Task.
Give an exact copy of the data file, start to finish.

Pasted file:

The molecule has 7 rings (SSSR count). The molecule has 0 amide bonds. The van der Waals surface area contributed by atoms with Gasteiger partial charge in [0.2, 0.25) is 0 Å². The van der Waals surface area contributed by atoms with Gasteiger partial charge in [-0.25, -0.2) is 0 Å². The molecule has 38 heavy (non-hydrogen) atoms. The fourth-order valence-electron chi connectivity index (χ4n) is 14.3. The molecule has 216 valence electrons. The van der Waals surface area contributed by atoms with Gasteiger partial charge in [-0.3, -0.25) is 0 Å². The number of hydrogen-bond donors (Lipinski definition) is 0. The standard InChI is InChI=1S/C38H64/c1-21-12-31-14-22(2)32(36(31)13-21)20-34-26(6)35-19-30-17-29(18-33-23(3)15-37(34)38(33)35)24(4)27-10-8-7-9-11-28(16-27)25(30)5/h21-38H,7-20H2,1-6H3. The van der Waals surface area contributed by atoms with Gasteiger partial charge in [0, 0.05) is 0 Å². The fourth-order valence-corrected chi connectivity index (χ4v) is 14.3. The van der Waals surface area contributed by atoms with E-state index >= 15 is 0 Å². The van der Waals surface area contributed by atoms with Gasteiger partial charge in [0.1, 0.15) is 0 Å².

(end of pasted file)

The molecule has 7 rings (SSSR count). The molecule has 0 amide bonds. The van der Waals surface area contributed by atoms with Gasteiger partial charge in [0.2, 0.25) is 0 Å². The van der Waals surface area contributed by atoms with Gasteiger partial charge in [-0.25, -0.2) is 0 Å². The molecule has 38 heavy (non-hydrogen) atoms. The fourth-order valence-electron chi connectivity index (χ4n) is 14.3. The molecule has 216 valence electrons. The van der Waals surface area contributed by atoms with Gasteiger partial charge in [-0.3, -0.25) is 0 Å². The number of hydrogen-bond donors (Lipinski definition) is 0. The standard InChI is InChI=1S/C38H64/c1-21-12-31-14-22(2)32(36(31)13-21)20-34-26(6)35-19-30-17-29(18-33-23(3)15-37(34)38(33)35)24(4)27-10-8-7-9-11-28(16-27)25(30)5/h21-38H,7-20H2,1-6H3. The van der Waals surface area contributed by atoms with Gasteiger partial charge in [0, 0.05) is 0 Å². The fourth-order valence-corrected chi connectivity index (χ4v) is 14.3. The van der Waals surface area contributed by atoms with E-state index >= 15 is 0 Å². The van der Waals surface area contributed by atoms with Gasteiger partial charge in [0.1, 0.15) is 0 Å².